Date of Award


Degree Type


Degree Name

Master of Environmental Management


School of Natural Sciences


Faculty of Health, Engineering and Science

First Advisor

Professor Ray Froend

Second Advisor

Dr Kathryn McMahon

Third Advisor

Professor Pierre Horwitz


Mangrove stands are uncommon within semi-arid climates and rare within inland systems. It is uncertain whether the same environmental variables influence mangroves growing in a semi-arid climate as the trees growing in tropical and sub-tropical areas. Field studies conducted on the ecophysiological responses of the mangrove species Avicennia marina are few; however hydrological regimes are considered the key factor influencing mangrove stand zonation, structure and individual tree growth. The Gascoyne region of Western Australia provides a unique opportunity to investigate whether mangroves growing within an inland semi-arid environment display similar growth patterns and ecophysiological responses to their coastal counterparts.

This study investigates the distribution, structure and condition of the mangrove A. marina growing at Lake MacLeod and coastal and riverine stands near Carnarvon, Western Australia. Hydrological categories based on freshwater inputs, tidal influences, distance from permanent water sources and sediment elevations were used to investigate the environmental conditions present within specific hydrological regimes. Mangrove tree responses to environmental conditions were evaluated by assessing above-ground biomass, shoot production, water-use efficiency, photosynthesis, specific leaf area, weight and total chloride content. The overarching objective was to determine the environmental factors influencing the presence, morphology and physiological state of A. marina growing at inland, coastal and riverine sites in a semi-arid climate.

Soil moisture content, organic matter content, average and seasonal range in sediment EC, and distance from the permanent water sources were found to influence vegetation characteristics at Lake MacLeod. Soil moisture content was highest close to permanent ponds and at lower sediment elevations. Sediment salinity was highest close to pond edges, although the majority of the lake bed is hypersaline due to high evapoconcentration. The environmental gradients are complex at Lake MacLeod as a result of the unique hydrological regime. Seawater supply to permanent ponds is constant via an underground karst system which enters the lake through vents and seepages present along the western edge of the lake bed. It is evident that the constant supply of marine water is the key environmental factor supporting mangrove presence and structure. Average mangrove tree height, basal area, density and canopy cover are greatest near the permanent ponds. Mangrove density and height was also high, though patchy away from the ponds where saline seepages occurred. A high density of stunted mangroves was found on lake shorelines receiving periodic saline flooding via wind surges. Samphire cover was also greatest close to the permanent ponds, demonstrating that both mangrove and Samphire presence and importance is influenced by consistency of water availability.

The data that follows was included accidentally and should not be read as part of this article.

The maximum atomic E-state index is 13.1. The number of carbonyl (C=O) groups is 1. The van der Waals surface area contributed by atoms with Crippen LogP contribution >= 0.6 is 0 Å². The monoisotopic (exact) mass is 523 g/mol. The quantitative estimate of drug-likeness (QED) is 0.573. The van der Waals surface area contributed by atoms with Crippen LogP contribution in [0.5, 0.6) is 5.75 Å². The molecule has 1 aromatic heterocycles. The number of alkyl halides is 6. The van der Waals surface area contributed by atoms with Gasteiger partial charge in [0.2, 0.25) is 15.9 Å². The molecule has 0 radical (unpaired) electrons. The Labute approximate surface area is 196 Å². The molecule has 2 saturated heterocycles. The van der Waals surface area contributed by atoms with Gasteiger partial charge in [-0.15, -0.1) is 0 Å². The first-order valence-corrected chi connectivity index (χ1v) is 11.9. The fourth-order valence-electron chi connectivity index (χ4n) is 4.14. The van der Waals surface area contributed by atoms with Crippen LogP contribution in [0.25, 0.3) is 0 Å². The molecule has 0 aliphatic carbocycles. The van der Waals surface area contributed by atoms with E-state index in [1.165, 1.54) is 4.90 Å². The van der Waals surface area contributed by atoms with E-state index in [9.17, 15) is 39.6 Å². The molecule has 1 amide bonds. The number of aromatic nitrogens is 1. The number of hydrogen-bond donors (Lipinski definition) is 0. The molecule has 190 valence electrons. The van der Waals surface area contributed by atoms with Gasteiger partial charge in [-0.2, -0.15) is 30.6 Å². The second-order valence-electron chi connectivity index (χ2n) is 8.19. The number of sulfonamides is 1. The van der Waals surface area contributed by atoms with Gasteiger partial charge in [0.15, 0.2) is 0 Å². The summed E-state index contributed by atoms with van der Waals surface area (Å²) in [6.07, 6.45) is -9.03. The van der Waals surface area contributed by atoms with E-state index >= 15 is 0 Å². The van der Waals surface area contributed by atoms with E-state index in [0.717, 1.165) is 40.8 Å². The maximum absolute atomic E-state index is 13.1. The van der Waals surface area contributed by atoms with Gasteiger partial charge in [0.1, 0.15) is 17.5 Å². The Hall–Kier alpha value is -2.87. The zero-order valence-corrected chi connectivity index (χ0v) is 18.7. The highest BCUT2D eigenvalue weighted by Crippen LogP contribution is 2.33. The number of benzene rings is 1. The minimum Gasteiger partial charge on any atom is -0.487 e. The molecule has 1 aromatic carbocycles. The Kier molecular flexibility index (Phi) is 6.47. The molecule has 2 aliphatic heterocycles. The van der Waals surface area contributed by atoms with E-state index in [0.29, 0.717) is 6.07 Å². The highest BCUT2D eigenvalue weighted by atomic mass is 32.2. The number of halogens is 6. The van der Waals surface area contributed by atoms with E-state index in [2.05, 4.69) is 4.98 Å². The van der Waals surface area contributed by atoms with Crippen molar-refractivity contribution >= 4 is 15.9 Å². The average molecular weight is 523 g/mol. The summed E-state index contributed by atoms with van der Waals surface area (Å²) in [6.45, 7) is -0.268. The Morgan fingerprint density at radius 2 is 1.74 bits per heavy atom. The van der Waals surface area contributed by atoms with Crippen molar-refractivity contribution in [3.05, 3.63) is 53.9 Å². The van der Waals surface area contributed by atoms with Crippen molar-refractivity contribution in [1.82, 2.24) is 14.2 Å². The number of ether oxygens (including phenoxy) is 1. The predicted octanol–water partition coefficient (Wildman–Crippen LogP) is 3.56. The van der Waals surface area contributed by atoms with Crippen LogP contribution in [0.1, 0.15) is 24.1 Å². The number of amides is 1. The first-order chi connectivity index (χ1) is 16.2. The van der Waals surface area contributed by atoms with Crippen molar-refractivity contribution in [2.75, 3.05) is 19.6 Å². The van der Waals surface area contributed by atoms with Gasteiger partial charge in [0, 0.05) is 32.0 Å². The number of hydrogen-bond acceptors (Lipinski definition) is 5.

Sediment conditions were significantly different between inland and coastal sites, with sediment salinity and moisture content higher at Lake MacLeod. The ecophysiological responses displayed by A. marina in different categories of hydrological regimes revealed that consistency of water supply, irrespective of salinity, is an important driver of long and short-term productivity, water-use efficiency, leaf size and weight, and tree height. In general, short and long-term production was inversely proportional to distance from permanent water sources, although it was highly variable due to seepages away from the permanent ponds. Mangrove trees growing at the landward edge of coastal sites were the most water-use efficient (~ -28 δ¹³C), relative to the inland Lake MacLeod trees (~ - 26 δ¹³C), and was directly linked to water supply not quality. Photosystem health in trees growing at both the riverine stands (yield 0.66 ± 0.01) and inland stands found at greater distances from ponds (yield 0.065 ± 0.02), were significantly lower than all other trees in this study. Relative maximum electron transfer rate was also significantly lower at these sites, suggesting that the riverine trees were affected by other stresses such as herbicides. Mangrove trees near permanent water sources, or that received tidal flushing, displayed larger leaves and lower specific leaf weight, indicating that A. marina has the ability to not only tolerate hypersaline conditions but also acclimate to harsh and variable conditions via changes to ecophysiological responses and morphology.

This research has developed a better understanding of how A. marina persists at Lake MacLeod and whether these trees are under greater stress as opposed to the mangroves growing at coastal stands. Sediment conditions between coastal and inland sites were significantly different, but it was distance from permanent water sources that influenced mangrove stand features. Therefore, the key environmental variable influencing distribution, structure and ecophysiological state of A. marina growing in a semi-arid climate is predominantly water availability.


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